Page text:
MITIGATING FRAUD RISK
Brandy Keller, vice president of product and enterprise resource planning at LINQ and former VP of product, education, and nonprofit solutions at MIP Fund Accounting by Community Brands, says that there are various ways that accounting and finance leaders can protect their company, including segregating duties so that no single person is responsible for all financial processes; creating a secure environment for all cash transactions, particularly during an event; leveraging technology to track accounting transactions and financial processes; creating a digital trail of potential fraud risks in the event of an audit; and implementing strong online and off-line documentation and authorization practices.
“Make sure there is a fraud policy in place and internal controls within your accounting system,” Keller says. “Understand that you don’t depend on yearly audits to catch fraud because at that point it might be too late.”
It’s important for senior finance, information technology, compliance, and risk management executives to do stress-testing to evaluate their organization’s internal controls. One of the ways they can do this is by using a quarterly calendar reminder that includes all relevant stakeholders to test out the internal controls that the company is using to help reduce fraud. They can also check for the user restrictions and roles that are assigned to employees.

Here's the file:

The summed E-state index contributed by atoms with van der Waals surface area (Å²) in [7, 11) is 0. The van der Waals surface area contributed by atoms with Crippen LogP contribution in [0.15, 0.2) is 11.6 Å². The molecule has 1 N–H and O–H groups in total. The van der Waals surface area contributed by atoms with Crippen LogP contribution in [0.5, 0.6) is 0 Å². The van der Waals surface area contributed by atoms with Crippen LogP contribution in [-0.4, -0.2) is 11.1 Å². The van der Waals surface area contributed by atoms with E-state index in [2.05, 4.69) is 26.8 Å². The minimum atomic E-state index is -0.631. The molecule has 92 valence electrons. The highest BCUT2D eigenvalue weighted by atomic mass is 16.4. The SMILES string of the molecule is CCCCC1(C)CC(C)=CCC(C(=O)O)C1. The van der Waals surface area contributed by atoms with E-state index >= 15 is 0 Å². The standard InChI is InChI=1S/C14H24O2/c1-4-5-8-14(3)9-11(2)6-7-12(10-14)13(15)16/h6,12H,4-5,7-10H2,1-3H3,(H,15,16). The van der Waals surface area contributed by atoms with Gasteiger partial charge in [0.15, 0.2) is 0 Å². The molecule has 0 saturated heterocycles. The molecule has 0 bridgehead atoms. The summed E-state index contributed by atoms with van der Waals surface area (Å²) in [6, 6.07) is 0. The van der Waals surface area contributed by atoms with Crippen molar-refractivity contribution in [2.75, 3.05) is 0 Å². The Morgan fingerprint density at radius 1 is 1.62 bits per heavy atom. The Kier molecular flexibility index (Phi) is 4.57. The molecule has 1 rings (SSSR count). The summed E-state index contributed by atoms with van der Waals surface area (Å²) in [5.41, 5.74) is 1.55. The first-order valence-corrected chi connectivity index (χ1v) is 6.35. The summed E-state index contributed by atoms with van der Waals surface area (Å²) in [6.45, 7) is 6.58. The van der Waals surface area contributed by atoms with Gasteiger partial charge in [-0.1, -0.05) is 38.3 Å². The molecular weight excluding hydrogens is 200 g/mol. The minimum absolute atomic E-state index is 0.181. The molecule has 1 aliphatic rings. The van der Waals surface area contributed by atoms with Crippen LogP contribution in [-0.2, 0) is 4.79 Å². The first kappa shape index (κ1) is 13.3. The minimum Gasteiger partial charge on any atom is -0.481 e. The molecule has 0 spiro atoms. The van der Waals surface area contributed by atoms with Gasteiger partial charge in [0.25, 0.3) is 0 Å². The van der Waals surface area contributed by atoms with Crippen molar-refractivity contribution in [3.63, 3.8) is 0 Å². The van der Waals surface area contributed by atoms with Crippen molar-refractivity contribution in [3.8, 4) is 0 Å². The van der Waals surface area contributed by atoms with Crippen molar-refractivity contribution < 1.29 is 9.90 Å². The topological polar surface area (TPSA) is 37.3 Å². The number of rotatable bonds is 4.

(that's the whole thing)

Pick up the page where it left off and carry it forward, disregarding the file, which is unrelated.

“It’s also valuable to have a process for ensuring that, when an employee leaves, all the roles and rights assigned to that employee in the accounting system are removed, as well as for changing passwords and permission to all private data access,” Keller says.
Make sure that if you have a single finance team member who generates the company checks, there’s a different team member or manager who signs those checks. Organizations also often use a two-signature method on any checks larger than $1,000.
“Make sure that, when it comes to account reconciliation, you also have controls in place where there is a second set of eyes on payments, invoices, and billing,” Keller says.